A Flight Through Time at Valiant Air Command Warbird Museum in Florida

When most people retire, they turn to their hobbies or passions to fill their days, but when you are an American Navy or Air Force combat pilot, you dedicate your time to volunteering at the Valiant Air Command Warbirds Air Museum.

The museum in Titusville, Florida, comprises three buildings, with a fourth in the planning stages. Two hangars contain some of the most impressive flying machines from the early days of flight, while the third is a workshop where planes are lovingly restored.

While the historic and refurbished planes are the highlight of this spectacular museum, its soul can be found in the diverse group of 40-odd guides. On any given day, your guide could be a former head of Top Gun, the renowned fighter program, not the film, or someone with equally fascinating experiences dating back to the early 1960s to the present.

ABOVE: Col (Ret) Bob Boswell stands in front of the North American B-25 Mitchell — a medium bomber introduced in 1941 and named in honour of Major General William “Billy” Mitchell, a pioneer of U.S. military aviation.

Our tour guide was retired Col. Bob Boswell, who had a very long and distinguished Air Force career. He started out wanting to be a chopper pilot, but things didn’t work out as planned. After a crash—Bob wasn’t at the controls—he turned his sight to flying winged machines. The first planes he flew were the F101 Voodoos or, as Boswell calls them, McDonnell Douglas flying speed brakes.

Boswell is the executive director at Valiant Warbirds and is a big part of what makes the museum such a special place. Aficionados, history buffs, and retired airmen and women make the pilgrimage to Valiant, but for everyday folks like myself, the tales Boswell tells, from his own career and those of fellow Warbird airmen, bring the 51 static planes (and counting) and the incredible 30,000-plus collection of memorabilia to life.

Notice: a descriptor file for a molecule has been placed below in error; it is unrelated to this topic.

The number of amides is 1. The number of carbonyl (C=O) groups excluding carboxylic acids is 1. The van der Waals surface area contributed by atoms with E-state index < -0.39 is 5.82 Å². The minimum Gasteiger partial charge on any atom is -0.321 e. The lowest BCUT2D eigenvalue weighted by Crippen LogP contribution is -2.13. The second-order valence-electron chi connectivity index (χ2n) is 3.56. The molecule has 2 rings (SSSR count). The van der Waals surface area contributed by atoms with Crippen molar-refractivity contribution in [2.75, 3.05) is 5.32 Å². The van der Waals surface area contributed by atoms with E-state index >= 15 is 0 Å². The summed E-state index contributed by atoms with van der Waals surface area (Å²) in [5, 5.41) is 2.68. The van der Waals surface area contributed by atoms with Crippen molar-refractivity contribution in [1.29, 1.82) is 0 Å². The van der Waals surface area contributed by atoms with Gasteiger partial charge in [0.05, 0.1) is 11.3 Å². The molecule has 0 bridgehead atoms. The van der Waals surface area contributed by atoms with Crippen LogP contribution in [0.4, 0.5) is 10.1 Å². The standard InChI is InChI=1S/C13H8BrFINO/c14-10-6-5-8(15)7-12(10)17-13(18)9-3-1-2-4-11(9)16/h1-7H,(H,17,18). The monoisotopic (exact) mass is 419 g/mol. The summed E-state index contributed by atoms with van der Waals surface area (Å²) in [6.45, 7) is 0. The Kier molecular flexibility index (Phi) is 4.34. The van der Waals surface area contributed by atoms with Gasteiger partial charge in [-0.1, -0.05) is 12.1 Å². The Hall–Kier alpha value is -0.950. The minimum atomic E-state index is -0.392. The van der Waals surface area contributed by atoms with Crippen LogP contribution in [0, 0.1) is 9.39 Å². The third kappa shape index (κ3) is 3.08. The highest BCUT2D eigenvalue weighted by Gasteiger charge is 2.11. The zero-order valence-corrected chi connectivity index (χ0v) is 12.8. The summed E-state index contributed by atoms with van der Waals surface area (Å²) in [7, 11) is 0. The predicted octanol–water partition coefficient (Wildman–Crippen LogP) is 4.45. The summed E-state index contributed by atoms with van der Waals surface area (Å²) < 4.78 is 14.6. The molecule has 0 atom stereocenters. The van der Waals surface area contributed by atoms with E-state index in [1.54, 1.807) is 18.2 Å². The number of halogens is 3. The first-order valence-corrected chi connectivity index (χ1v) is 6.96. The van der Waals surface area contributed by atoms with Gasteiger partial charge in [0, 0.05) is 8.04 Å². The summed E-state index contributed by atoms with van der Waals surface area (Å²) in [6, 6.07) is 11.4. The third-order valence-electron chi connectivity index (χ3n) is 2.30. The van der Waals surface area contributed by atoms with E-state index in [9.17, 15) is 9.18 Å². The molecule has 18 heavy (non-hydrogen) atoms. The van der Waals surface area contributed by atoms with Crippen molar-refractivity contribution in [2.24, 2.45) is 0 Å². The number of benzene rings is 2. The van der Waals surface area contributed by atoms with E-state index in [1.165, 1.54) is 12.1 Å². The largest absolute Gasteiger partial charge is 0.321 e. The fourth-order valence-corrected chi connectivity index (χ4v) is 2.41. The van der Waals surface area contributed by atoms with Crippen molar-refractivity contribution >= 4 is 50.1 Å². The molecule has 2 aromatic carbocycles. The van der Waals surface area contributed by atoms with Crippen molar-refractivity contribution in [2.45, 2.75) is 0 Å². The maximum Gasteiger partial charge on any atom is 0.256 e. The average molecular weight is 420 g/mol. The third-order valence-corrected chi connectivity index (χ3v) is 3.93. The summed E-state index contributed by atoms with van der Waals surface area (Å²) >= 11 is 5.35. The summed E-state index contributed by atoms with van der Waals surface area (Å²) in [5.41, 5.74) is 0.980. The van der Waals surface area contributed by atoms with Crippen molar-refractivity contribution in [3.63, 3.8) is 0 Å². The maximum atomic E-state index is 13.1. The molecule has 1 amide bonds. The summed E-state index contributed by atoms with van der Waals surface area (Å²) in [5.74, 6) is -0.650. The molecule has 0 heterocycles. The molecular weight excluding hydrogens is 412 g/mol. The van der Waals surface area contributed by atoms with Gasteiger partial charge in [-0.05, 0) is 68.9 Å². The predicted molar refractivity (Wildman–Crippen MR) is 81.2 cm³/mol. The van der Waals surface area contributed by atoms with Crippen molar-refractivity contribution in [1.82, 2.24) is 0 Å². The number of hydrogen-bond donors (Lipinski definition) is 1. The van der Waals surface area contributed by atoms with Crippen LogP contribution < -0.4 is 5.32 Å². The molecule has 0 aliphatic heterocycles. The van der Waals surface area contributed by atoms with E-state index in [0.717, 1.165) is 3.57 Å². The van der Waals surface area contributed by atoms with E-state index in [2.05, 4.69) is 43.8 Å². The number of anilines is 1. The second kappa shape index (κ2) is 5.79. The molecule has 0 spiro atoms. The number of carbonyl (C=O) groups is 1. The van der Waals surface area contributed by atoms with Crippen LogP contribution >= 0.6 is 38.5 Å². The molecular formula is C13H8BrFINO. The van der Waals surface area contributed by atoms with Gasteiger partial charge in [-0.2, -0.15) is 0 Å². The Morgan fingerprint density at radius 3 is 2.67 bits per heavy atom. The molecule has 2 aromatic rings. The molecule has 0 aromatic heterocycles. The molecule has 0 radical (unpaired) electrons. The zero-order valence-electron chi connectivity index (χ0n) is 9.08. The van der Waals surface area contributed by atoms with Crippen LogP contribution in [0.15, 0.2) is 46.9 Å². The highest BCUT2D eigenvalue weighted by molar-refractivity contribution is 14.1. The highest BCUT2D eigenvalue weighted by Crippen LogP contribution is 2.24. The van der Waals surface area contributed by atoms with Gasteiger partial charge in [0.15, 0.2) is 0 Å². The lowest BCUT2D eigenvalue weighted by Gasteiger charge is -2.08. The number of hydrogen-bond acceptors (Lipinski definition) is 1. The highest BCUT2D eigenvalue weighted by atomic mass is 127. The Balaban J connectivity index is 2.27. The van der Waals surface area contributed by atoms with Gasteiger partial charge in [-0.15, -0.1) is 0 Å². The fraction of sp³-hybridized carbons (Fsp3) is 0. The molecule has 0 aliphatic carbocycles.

ABOVE: The museum’s collection of Women Airforce Service Pilots memorabilia. 

The collection in the main building’s memorabilia hall includes more information than you can absorb in one visit. I was drawn to the section on Women Airforce Service Pilots, or WASPs, which highlights the heroics of female pilots who not only ferried planes from the manufacturer to air bases but also worked as test pilots.

Another fascinating section told the story of Tuskegee Airman, the first regiment of Black combat pilots named after the Alabama base where they earned their wings. Due to segregation, they were first stationed at bases in northern Africa and Italy and flew over 15,000 sorties during WWII. They were referred to as “Schwartze Vogelmenschen” by the Germans, who both feared and respected them.

ABOVE: The Douglas C-47 Skytrain Tico Bell was purchased from the Danish Air Force, which used it for VIP transport after WW2. It is a living monument to the men and women who served in WW2.